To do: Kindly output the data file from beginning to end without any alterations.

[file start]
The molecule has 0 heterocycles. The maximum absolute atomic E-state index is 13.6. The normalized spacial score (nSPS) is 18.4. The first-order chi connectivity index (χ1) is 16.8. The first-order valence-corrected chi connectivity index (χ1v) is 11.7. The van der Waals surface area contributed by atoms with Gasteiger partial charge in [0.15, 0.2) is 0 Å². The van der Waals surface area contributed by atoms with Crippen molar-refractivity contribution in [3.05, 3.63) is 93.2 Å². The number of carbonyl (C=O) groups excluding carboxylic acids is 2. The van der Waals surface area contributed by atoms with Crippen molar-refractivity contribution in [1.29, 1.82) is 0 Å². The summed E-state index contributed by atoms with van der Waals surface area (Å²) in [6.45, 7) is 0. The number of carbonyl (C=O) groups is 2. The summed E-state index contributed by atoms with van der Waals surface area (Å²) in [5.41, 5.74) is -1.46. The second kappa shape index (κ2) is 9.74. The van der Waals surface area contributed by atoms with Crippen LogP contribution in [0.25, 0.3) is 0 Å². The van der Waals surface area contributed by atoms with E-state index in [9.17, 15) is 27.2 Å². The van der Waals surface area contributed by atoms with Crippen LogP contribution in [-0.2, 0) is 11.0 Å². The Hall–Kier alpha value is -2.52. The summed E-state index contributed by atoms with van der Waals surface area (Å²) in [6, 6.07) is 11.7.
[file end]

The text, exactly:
The molecule has 0 heterocycles. The maximum absolute atomic E-state index is 13.6. The normalized spacial score (nSPS) is 18.4. The first-order chi connectivity index (χ1) is 16.8. The first-order valence-corrected chi connectivity index (χ1v) is 11.7. The van der Waals surface area contributed by atoms with Gasteiger partial charge in [0.15, 0.2) is 0 Å². The van der Waals surface area contributed by atoms with Crippen molar-refractivity contribution in [3.05, 3.63) is 93.2 Å². The number of carbonyl (C=O) groups excluding carboxylic acids is 2. The van der Waals surface area contributed by atoms with Crippen molar-refractivity contribution in [1.29, 1.82) is 0 Å². The summed E-state index contributed by atoms with van der Waals surface area (Å²) in [6.45, 7) is 0. The number of carbonyl (C=O) groups is 2. The summed E-state index contributed by atoms with van der Waals surface area (Å²) in [5.41, 5.74) is -1.46. The second kappa shape index (κ2) is 9.74. The van der Waals surface area contributed by atoms with Crippen LogP contribution in [0.25, 0.3) is 0 Å². The van der Waals surface area contributed by atoms with E-state index in [9.17, 15) is 27.2 Å². The van der Waals surface area contributed by atoms with Crippen LogP contribution in [-0.2, 0) is 11.0 Å². The Hall–Kier alpha value is -2.52. The summed E-state index contributed by atoms with van der Waals surface area (Å²) in [6, 6.07) is 11.7.